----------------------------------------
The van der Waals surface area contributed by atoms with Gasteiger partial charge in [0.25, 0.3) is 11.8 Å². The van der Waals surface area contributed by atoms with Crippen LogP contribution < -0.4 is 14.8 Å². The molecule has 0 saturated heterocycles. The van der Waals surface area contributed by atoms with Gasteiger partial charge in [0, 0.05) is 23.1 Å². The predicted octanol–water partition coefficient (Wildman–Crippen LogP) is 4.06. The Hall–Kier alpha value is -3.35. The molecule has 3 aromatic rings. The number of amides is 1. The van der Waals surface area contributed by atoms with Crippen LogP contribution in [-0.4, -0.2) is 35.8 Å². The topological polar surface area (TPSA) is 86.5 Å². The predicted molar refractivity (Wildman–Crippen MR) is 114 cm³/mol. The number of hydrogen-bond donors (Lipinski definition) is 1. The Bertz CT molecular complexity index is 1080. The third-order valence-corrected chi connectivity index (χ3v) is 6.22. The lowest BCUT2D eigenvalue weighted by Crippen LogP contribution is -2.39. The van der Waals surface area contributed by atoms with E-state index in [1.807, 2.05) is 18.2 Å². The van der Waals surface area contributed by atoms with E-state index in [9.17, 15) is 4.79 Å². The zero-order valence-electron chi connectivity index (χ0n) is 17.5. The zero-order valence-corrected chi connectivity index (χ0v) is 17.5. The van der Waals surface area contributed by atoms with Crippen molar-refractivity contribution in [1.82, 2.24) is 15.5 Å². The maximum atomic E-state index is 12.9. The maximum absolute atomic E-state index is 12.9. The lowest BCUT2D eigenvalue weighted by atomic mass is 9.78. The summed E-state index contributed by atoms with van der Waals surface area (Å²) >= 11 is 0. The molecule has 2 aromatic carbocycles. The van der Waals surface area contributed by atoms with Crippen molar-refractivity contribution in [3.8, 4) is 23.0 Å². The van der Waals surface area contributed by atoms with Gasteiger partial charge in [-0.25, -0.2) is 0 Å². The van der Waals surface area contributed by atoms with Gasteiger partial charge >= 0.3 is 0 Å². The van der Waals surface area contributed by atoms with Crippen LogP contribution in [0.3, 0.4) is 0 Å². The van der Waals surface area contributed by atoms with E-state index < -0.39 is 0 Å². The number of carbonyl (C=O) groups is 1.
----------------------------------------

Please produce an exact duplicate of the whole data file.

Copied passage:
The van der Waals surface area contributed by atoms with Gasteiger partial charge in [0.25, 0.3) is 11.8 Å². The van der Waals surface area contributed by atoms with Crippen LogP contribution < -0.4 is 14.8 Å². The molecule has 0 saturated heterocycles. The van der Waals surface area contributed by atoms with Gasteiger partial charge in [0, 0.05) is 23.1 Å². The predicted octanol–water partition coefficient (Wildman–Crippen LogP) is 4.06. The Hall–Kier alpha value is -3.35. The molecule has 3 aromatic rings. The number of amides is 1. The van der Waals surface area contributed by atoms with Crippen LogP contribution in [-0.4, -0.2) is 35.8 Å². The topological polar surface area (TPSA) is 86.5 Å². The predicted molar refractivity (Wildman–Crippen MR) is 114 cm³/mol. The number of hydrogen-bond donors (Lipinski definition) is 1. The Bertz CT molecular complexity index is 1080. The third-order valence-corrected chi connectivity index (χ3v) is 6.22. The lowest BCUT2D eigenvalue weighted by Crippen LogP contribution is -2.39. The van der Waals surface area contributed by atoms with E-state index in [1.807, 2.05) is 18.2 Å². The van der Waals surface area contributed by atoms with E-state index in [9.17, 15) is 4.79 Å². The zero-order valence-electron chi connectivity index (χ0n) is 17.5. The zero-order valence-corrected chi connectivity index (χ0v) is 17.5. The van der Waals surface area contributed by atoms with Crippen molar-refractivity contribution in [1.82, 2.24) is 15.5 Å². The maximum atomic E-state index is 12.9. The maximum absolute atomic E-state index is 12.9. The lowest BCUT2D eigenvalue weighted by atomic mass is 9.78. The summed E-state index contributed by atoms with van der Waals surface area (Å²) >= 11 is 0. The molecule has 2 aromatic carbocycles. The van der Waals surface area contributed by atoms with Crippen molar-refractivity contribution in [3.8, 4) is 23.0 Å². The van der Waals surface area contributed by atoms with Gasteiger partial charge in [-0.25, -0.2) is 0 Å². The van der Waals surface area contributed by atoms with Gasteiger partial charge >= 0.3 is 0 Å². The van der Waals surface area contributed by atoms with Crippen LogP contribution in [0.3, 0.4) is 0 Å². The van der Waals surface area contributed by atoms with E-state index < -0.39 is 0 Å². The number of carbonyl (C=O) groups is 1.